Harry Partch, Gustavo Romero, Diamanda Galas, Pacific Strings, inside the opera, best organs, best pianos, the composer, the concertmaster, the piano tuner, the tenor, the symphony player’s wife
Various Authors 6:22 p.m., Sept. 24
Encinitas and Everything After
Clock Noticing the Few Moments Left (Hourglass Ensemble)
Indianhead Canyon (Cosmologic)
Over the first five months of 2014, Hubbard released his five-volume album set Encinitas and Everything After, with one volume coming out at the end of each month. "Sometime in the late 1990s, I began writing pieces for this collection," says Hubbard. "As the years passed, I would write pieces, record them with different groups I was a part of, and then I archived them for a release at some point...all of the music has something to do with Encinitas, whether historical or geographical, and includes over five hours of music, featuring unheard or unreleased tracks from Cosmologic, Return To One, Ogd_S(11) Translation Has Failed, Everything After, Hourglass Ensemble, and many more."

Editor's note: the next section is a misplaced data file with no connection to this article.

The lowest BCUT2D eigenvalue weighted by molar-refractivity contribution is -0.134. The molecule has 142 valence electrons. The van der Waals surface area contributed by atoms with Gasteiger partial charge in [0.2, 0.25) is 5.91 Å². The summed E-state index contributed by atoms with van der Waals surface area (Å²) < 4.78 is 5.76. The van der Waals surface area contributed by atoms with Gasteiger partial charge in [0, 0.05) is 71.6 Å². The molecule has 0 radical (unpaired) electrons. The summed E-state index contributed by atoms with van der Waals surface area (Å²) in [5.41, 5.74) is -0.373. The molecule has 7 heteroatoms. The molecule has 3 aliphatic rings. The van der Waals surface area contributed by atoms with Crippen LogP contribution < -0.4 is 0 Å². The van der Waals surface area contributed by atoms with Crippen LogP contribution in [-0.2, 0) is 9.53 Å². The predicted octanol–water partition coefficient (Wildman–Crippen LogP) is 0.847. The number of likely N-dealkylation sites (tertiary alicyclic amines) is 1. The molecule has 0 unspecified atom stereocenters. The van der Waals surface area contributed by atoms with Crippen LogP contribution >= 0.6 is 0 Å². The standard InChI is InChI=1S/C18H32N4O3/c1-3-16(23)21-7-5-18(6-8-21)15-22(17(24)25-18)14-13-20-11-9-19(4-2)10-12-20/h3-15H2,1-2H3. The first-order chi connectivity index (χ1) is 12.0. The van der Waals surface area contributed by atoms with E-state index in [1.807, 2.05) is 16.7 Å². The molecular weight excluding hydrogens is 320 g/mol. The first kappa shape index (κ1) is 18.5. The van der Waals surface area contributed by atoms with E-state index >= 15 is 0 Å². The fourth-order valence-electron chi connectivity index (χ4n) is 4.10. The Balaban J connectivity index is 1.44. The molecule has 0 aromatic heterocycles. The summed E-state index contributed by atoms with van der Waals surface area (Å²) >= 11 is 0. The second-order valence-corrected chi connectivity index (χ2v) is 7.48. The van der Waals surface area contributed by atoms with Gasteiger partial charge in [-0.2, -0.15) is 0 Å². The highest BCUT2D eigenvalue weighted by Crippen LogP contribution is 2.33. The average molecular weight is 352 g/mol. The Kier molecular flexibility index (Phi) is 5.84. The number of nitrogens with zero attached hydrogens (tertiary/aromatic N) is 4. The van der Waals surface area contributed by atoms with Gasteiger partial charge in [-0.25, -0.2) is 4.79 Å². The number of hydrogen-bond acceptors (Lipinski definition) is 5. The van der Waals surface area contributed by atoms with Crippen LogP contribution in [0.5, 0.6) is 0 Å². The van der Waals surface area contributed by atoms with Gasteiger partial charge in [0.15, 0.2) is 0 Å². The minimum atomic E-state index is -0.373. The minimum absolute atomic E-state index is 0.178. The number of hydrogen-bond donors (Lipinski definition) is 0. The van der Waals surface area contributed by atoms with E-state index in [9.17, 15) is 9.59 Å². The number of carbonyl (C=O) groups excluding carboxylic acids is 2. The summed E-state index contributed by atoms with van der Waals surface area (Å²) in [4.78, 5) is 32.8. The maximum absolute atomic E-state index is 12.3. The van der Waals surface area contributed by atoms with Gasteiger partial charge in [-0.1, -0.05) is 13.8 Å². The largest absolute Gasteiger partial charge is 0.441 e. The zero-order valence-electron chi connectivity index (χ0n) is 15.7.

Volume one has mostly medium size groups, often with two horns on the frontline, and fairly compact compositions. Volume two is larger groups, sprawling piece often based on modal vamps, dealing with waterways. Volume three is more chamber ensemble-esque, through composed pieces for medium sized ensembles. Volume four is noisier and more beat oriented, with the use of samples and antiphonal ensembles used through-out. Volume five is back to floaty melodic material with a variety of ensembles.
"Although I hate the term 'programatic music,' much of this music is inspired by places or people in Encinitas. My great-grandparents moved there in the 1920s and built their first house. My grandfather was in the first graduating class of San Dieguito High School and started his company 1948. My mother and father met in Encinitas and raised their family there. I spent the first thirty-some years of my life there."